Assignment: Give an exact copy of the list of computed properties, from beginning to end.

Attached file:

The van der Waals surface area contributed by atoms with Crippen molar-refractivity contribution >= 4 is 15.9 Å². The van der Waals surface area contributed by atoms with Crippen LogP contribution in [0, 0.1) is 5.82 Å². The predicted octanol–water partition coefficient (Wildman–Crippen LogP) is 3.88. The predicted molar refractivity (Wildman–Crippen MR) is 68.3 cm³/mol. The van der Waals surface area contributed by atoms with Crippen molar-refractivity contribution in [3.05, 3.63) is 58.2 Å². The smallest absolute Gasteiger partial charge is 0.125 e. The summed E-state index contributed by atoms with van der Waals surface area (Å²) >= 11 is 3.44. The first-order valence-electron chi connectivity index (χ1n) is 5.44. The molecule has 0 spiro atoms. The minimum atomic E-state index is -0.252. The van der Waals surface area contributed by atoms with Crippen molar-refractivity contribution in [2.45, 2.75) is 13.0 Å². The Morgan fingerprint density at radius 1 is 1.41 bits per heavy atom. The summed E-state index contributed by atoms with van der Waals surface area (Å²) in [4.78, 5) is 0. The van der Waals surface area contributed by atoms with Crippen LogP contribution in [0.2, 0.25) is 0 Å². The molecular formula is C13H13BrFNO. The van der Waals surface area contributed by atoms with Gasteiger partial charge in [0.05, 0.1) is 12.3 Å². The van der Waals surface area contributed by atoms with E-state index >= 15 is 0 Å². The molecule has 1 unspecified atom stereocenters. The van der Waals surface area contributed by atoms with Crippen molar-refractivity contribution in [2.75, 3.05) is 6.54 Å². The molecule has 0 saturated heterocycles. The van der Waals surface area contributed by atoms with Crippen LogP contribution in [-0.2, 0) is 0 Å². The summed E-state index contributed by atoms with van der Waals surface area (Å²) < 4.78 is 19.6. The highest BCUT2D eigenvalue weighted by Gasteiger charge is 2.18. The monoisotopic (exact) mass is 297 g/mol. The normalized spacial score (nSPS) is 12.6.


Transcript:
The van der Waals surface area contributed by atoms with Crippen molar-refractivity contribution >= 4 is 15.9 Å². The van der Waals surface area contributed by atoms with Crippen LogP contribution in [0, 0.1) is 5.82 Å². The predicted octanol–water partition coefficient (Wildman–Crippen LogP) is 3.88. The predicted molar refractivity (Wildman–Crippen MR) is 68.3 cm³/mol. The van der Waals surface area contributed by atoms with Crippen molar-refractivity contribution in [3.05, 3.63) is 58.2 Å². The smallest absolute Gasteiger partial charge is 0.125 e. The summed E-state index contributed by atoms with van der Waals surface area (Å²) >= 11 is 3.44. The first-order valence-electron chi connectivity index (χ1n) is 5.44. The molecule has 0 spiro atoms. The minimum atomic E-state index is -0.252. The van der Waals surface area contributed by atoms with Crippen molar-refractivity contribution in [2.45, 2.75) is 13.0 Å². The Morgan fingerprint density at radius 1 is 1.41 bits per heavy atom. The summed E-state index contributed by atoms with van der Waals surface area (Å²) in [4.78, 5) is 0. The van der Waals surface area contributed by atoms with Crippen LogP contribution in [0.2, 0.25) is 0 Å². The molecular formula is C13H13BrFNO. The van der Waals surface area contributed by atoms with Gasteiger partial charge in [0.05, 0.1) is 12.3 Å². The van der Waals surface area contributed by atoms with E-state index >= 15 is 0 Å². The molecule has 1 unspecified atom stereocenters. The van der Waals surface area contributed by atoms with Crippen molar-refractivity contribution in [2.75, 3.05) is 6.54 Å². The molecule has 0 saturated heterocycles. The van der Waals surface area contributed by atoms with Crippen LogP contribution in [-0.2, 0) is 0 Å². The summed E-state index contributed by atoms with van der Waals surface area (Å²) < 4.78 is 19.6. The highest BCUT2D eigenvalue weighted by Gasteiger charge is 2.18. The monoisotopic (exact) mass is 297 g/mol. The normalized spacial score (nSPS) is 12.6.